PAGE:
State Street is first to pay back all TARP funds
WASHINGTON - State Street Corp. paid $60 million to repurchase warrants held by the US Treasury, becoming the first major financial firm to exit the government’s $700 billion rescue program.
State Street, the world’s largest money manager for institutions, previously bought back $2 billion in preferred shares it received in October under the Troubled Asset Relief Program. The Treasury released details yesterday about the warrant sale to the Boston-based lender.
Nine other large banks joined State Street last month in repaying a collective $68 billion in rescue funds. The others have yet to negotiate deals with the Treasury for buying back warrants, securities obtained as part of the bailout that give the government the right to buy common equity at a set price.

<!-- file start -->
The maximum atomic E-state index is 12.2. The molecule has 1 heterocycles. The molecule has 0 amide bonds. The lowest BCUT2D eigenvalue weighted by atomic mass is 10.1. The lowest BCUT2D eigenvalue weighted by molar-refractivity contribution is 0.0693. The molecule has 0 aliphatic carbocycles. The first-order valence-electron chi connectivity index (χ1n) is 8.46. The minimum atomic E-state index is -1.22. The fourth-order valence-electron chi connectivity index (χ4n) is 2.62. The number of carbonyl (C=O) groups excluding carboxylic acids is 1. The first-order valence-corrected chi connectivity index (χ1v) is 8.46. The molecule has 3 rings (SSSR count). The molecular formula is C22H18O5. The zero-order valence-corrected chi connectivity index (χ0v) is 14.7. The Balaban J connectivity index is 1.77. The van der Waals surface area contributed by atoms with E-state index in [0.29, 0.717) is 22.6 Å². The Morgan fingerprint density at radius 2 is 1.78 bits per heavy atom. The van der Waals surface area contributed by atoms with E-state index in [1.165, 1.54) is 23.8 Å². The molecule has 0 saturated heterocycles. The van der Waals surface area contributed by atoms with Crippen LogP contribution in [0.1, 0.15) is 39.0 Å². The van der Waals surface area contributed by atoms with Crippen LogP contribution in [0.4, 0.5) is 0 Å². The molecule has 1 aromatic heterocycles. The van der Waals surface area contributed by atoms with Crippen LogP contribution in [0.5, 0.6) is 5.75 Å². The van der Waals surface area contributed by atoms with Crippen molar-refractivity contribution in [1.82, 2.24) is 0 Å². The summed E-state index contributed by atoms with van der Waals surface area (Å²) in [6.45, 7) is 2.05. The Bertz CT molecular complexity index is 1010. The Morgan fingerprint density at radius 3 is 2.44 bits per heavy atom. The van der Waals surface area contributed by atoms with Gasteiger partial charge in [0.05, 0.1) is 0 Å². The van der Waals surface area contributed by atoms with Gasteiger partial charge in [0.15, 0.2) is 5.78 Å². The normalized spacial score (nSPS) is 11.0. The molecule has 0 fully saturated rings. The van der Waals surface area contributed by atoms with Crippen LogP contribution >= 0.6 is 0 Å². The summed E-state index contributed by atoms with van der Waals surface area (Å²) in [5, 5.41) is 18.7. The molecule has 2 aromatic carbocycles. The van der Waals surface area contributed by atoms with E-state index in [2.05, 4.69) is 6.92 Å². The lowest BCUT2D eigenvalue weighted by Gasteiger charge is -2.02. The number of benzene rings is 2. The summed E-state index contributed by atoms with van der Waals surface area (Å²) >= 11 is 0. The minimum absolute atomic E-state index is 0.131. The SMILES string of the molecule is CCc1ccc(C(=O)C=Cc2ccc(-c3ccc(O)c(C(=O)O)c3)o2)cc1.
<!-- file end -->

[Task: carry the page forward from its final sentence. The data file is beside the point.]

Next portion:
The warrant sales are politically sensitive for the Treasury, which has been under pressure by lawmakers to drive a hard bargain on behalf of taxpayers. Banks, in turn, have complained that valuing the securities too highly could impede the administration’s goal of restoring stability to the financial system.
A State Street spokeswoman confirmed the repurchase while declining further comment.
Earlier yesterday, the Congressional Oversight Panel, a watchdog group, issued a report asserting that the Treasury has sold warrants it obtained from rescued banks for about two-thirds of what they are worth. A Treasury official disputed the conclusion.